“Cartier” jewelry seized by CBP totaling $5.2 million.

Counterfeit Cartier goods; source: CBP.gov

According to a U.S. Customs and Border Protection (CBP) media release, CBP officers in Ohio seized two shipments containing 500 pieces of counterfeit Cartier jewelry from China and Hong Kong. While the importer did not pay a combined $5.2 million for the 500 pieces, CBP values the shipments seized based on the value of the goods, if authentic.

The two shipments contained mostly bracelets and rings and were destined to an address in Florida and Mississippi.

On August 16, officers inspected the first shipment containing 450 Cartier Love bracelets and rings. The bracelets and rings were mixed in with other jewelry that did not violate Intellectual Property Rights (IPR). The shipment was from China and headed to a residence in Aventura, Florida.

When Customs seizes goods suspected of being counterfeit, samples (either photos or actual goods) will be sent to a CBP Centers for Excellence and Expertise, known as a (CEE, pronounced “see”). The CEE will verify with the trademark holders the authenticity of the goods. In general, the trademark holders will never say the goods are authentic.

If you have had your goods seized by customs, contact David Hsu by phone/text at 832-896-6288 or by email at attorney.dave@yahoo.com.

550 pounds of counterfeit Apple and Samsung products seized.

Seized Apple products, source: CBP.gov

According to a mid-December U.S. Customs and Border Protection (CBP) media release, CBP officers in Cincinnati seized multiple boxes of counterfeit goods totaling 550 pounds. The seized shipment from Hong Kong arrived in multiple shipments and included electronic accessories such as cables, earbuds, chargers with counterfeit logos from brands such as Apple and Samsung. CBP estimated the MSRP (if authentic) of the goods was $49,666.00 – a very specific amount typically used when there is a quantity of counterfeit goods seized.

This is the first time in recent memory CBP has described a shipment of counterfeit goods by weight. My guess is the number of earbuds, cables, chargers and adapters (lighting to headphone jack?) were packaged in small boxes or clamshell packaging. Separating each earbud case, each box of cable and each charger would likely have taken too much time to separate and count.

The media release includes the typical CBP paragraph warning counterfeit goods and the sale of contribute to criminal activity, forced labor, human trafficking and cause a risk to consumers due to the products not meeting quality standards.

If you have had your goods seized by Customs, contact David Hsu by phone/text at 832-896-6288 or by email at attorney.dave@yahoo.com to discuss your options.

No laughing matter – $1.3 million in counterfeit LOL toys seized.

Seized “LOL Surprise!” toys, source: CBP.gov

U.S. Customs and Border Protection (CBP) officers at the Port of New York/Newark recently seized a shipment of counterfeit LOL Surprise toys along with counterfeit UNO card games. The large seized shipment contained over 141,000 card games and over 11,000 counterfeit LOL surprise balls and capsule toys. If authentic, the total MSRP of the seized goods would have totaled approximately $1,300,000.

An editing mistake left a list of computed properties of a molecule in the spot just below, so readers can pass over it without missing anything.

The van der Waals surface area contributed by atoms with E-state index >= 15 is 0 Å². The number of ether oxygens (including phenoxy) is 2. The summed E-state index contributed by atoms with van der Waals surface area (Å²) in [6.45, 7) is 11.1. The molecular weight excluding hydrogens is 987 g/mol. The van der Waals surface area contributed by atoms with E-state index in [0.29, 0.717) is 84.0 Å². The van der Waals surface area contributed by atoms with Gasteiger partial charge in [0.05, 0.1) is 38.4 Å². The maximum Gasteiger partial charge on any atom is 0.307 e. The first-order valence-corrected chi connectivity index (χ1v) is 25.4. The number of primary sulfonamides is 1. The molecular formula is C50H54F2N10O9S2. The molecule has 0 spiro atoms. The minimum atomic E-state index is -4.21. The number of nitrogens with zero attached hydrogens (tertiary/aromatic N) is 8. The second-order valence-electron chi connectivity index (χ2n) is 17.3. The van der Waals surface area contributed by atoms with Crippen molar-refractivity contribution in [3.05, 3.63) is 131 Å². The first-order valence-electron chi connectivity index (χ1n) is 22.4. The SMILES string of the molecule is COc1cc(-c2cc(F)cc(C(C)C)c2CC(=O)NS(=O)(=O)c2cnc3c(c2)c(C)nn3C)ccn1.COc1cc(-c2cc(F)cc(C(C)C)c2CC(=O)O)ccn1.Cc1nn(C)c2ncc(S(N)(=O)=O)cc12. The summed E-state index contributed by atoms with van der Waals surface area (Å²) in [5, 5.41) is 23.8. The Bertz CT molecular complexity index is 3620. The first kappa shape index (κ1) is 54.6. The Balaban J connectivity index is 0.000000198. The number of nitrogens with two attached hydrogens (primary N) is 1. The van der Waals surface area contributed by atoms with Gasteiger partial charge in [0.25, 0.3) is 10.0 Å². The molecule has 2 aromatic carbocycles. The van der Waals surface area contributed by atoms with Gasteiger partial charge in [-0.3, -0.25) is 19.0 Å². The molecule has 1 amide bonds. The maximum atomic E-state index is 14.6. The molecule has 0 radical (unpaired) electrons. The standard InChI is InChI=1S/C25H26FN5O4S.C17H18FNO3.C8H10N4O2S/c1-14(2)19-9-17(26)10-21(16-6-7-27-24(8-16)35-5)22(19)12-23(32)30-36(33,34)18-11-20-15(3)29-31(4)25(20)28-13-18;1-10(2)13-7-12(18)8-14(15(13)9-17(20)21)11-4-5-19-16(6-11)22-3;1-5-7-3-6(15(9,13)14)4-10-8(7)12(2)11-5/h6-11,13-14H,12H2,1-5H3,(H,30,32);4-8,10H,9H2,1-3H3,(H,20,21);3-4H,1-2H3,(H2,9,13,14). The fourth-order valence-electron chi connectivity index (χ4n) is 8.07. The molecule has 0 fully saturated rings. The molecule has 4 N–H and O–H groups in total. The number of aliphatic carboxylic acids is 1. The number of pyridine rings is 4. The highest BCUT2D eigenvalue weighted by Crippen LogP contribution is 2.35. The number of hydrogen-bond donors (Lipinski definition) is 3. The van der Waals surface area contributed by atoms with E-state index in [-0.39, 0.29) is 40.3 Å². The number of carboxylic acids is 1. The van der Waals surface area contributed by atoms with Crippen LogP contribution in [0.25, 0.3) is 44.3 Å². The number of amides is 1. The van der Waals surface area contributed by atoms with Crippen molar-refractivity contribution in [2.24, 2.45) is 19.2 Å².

Toys suspected of being counterfeit are reviewed by CBP’s Consumer Prodcuts and Mass Merchandising Center for Excellence and Expertise (CEE). The CEE in turn will work with the trademark holders to verify the authenticity of the goods.

Interestingly, this Customs media release indicates the seizure was also being investigated by the Homeland Security Investigation (HSI) agents. HSI involvement typically means suspicion of criminal activity or something more than the usual counterfeit goods.

If you or someone you know has had your shipment seized by Customs, contact David Hsu by phone at 832-896-6288 or by email at attorney.dave@yahoo.com to discuss your options.

CBP seizes counterfeit Air Pods and Apple watches.

Seized counterfeit Apple watches, source: CBP.gov

U.S. Customs and Border Protection Officers in Chicago inspected and seized seven boxes from Hong Kong containing 423 smart watches and 200 earphones. With suspected intellectual property seizures, CBP will send photos or samples of the items to the Electronics Center of Excellence and Expertise (Electronics CEE). The CEE will then verify with the property rights holder if the importer was authorized to use the word mark. 100% of the time the property rights holder will reply the importer of record is not authorized to import the goods and the entire shipment will be seized.

In addition to registering the “Apple”, “iPhone” with Customs, companies can also protect the shape, design, form and function of the items. For example, the photo above shows the same shape and design of an Apple Watch. CBP estimates the value of the shipment, if authentic would be approximately $204,168.

What happens after a seizure?
If you are an importer, after a seizure, CBP will send you a “Notice of Seizure”. You will then have 30 days to respond to the Notice of Seizure, if you do not – then Customs will begin forfeiture of your goods.

Contact David Hsu by phone/text at 832-896-6288 or by email at attorney.dave@yahoo.com if you have received a seizure notice to discuss your options.